Hello and welcome to month eight of the COVID-19 pandemic, where senses of time, truth, and morality seem to be in a collective tailspin.
Colorado is in its third wave of the outbreak, with case numbers and hospitalizations again on the rise. Yet every day, I take a long walk in my neighborhood, and every time, I see unmasked basketball games and groups dining on restaurant patios. And while I know I shouldn’t — I don’t know their stories, and besides, I’m not perfect myself — I can’t resist: I saddle up that high horse and I judge.
No one in these situations is breaking the law or even going against public health guidelines, including the stricter measures introduced in Denver last week. But having relatively few mandates means that more of our pandemic response relies on “personal policymaking” — individuals and families making their own judgment calls on which behaviors are safe.
This gets complicated fast. We aren’t just asking people to judge their own comfort level with risk. The decisions we make affect those around us as well.
Most of the time, our moral compass operates on autopilot, and this usually serves us well. For most of us, hurting someone else just feels wrong, so we generally avoid doing it without having to engage in a conscious process of ethical evaluation. By contrast, COVID-19 presents a totally new situation where there are no automatic moral settings to guide us. We all have been forced to shift into a manual mode, developing personal ethical guidelines in record time, amidst contradictory information, and in relative isolation.
Is it any surprise we haven’t landed on a consensus?
Case in point: I informally surveyed my colleagues at CHI and found that judgments on the morality of pandemic behaviors were all over the map. For example, when asked about reactions to seeing a group of eight friends gathering at a beer garden, about half (45%) said they would be bothered by this. The rest said they would feel neutral or unfazed by the situation.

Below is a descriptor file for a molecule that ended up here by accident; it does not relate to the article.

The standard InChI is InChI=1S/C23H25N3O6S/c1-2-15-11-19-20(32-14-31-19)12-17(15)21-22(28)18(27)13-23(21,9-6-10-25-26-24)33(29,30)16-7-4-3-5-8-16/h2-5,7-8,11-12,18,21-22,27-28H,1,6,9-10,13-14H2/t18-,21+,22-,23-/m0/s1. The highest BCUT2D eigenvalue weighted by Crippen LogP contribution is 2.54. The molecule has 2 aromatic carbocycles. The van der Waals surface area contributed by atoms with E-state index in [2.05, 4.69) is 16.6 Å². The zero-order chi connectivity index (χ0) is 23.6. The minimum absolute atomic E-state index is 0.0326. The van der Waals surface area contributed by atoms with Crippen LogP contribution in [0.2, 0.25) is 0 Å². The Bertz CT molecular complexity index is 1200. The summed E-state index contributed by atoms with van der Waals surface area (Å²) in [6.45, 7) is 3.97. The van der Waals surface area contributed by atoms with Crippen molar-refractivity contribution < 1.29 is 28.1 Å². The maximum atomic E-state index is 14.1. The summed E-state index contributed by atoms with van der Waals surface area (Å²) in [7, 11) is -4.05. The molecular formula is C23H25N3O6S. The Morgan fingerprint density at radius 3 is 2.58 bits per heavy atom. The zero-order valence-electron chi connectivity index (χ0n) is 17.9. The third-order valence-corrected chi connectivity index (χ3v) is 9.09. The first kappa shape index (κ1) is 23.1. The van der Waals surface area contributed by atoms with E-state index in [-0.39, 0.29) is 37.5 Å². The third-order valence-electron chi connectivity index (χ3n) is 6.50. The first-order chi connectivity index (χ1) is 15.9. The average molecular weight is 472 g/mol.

I suspect these differences have less to do with an understanding of risk (in terms of access to public health information, this is a relatively homogenous group) and more to do with the fact that we simply don’t have an agreed-upon moral structure for thinking about how to act in this situation. Left to our own devices, people may be making decisions about the pandemic with two different frameworks in mind.
The first is a harm reduction framework. If you work in public health, you’re familiar with harm reduction and its merits, from safer sex guidelines to naloxone access. Recommendations for a harm reduction approach to COVID-19 have come from researchers and media outlets alike and focus on reducing the negative consequences of behaviors rather than encouraging full abstinence from them.
The other is what we might call a consent framework similar to the one New Zealand put at the heart of its pandemic response. This takes a relational approach, using the absence of objections from others as a basis for personal decision-making.
Many arguments for one framework or the other engage in some strawman exaggeration — harm reduction acolytes frame stricter approaches as permanent moratoriums on all social interaction, and consent advocates tend to reference some of the more egregious anti-mask incidents such as the viral videos of customers berating baristas. But these extremes are not where most of the debate lives. The truth is, there is a vast space between the Unquestionably Reasonable and the Unquestionably Unreasonable, and this is what we are left to navigate. The framework each of us uses will affect our behavior in this vast middle ground.
So how do we select an approach? I believe the first step is acknowledging that a framework must, in fact, be consciously chosen, not as a means of judging others, but as a means of guiding our own behavior.
To help us think through this choice, here are some dimensions across which these two approaches could be measured.